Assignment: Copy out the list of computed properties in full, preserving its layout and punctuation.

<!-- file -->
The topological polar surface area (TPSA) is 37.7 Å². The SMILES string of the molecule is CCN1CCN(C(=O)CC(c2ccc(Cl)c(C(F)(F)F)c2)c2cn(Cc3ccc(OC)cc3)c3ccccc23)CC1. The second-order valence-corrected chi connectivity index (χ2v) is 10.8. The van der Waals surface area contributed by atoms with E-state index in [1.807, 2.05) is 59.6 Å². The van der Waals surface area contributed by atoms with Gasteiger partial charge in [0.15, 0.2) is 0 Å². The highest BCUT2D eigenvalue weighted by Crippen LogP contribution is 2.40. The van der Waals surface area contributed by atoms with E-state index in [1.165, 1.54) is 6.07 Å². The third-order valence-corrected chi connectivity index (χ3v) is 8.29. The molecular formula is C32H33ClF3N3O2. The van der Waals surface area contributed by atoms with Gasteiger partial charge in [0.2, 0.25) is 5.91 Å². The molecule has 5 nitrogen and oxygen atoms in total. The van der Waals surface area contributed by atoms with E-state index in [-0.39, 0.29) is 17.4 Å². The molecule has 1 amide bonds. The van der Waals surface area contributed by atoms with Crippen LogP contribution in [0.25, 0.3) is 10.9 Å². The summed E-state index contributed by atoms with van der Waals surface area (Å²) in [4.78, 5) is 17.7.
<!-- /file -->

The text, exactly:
The topological polar surface area (TPSA) is 37.7 Å². The SMILES string of the molecule is CCN1CCN(C(=O)CC(c2ccc(Cl)c(C(F)(F)F)c2)c2cn(Cc3ccc(OC)cc3)c3ccccc23)CC1. The second-order valence-corrected chi connectivity index (χ2v) is 10.8. The van der Waals surface area contributed by atoms with E-state index in [1.807, 2.05) is 59.6 Å². The van der Waals surface area contributed by atoms with Gasteiger partial charge in [0.15, 0.2) is 0 Å². The highest BCUT2D eigenvalue weighted by Crippen LogP contribution is 2.40. The van der Waals surface area contributed by atoms with E-state index in [1.165, 1.54) is 6.07 Å². The third-order valence-corrected chi connectivity index (χ3v) is 8.29. The molecular formula is C32H33ClF3N3O2. The van der Waals surface area contributed by atoms with Gasteiger partial charge in [0.2, 0.25) is 5.91 Å². The molecule has 5 nitrogen and oxygen atoms in total. The van der Waals surface area contributed by atoms with E-state index in [-0.39, 0.29) is 17.4 Å². The molecule has 1 amide bonds. The van der Waals surface area contributed by atoms with Crippen LogP contribution in [0.25, 0.3) is 10.9 Å². The summed E-state index contributed by atoms with van der Waals surface area (Å²) in [4.78, 5) is 17.7.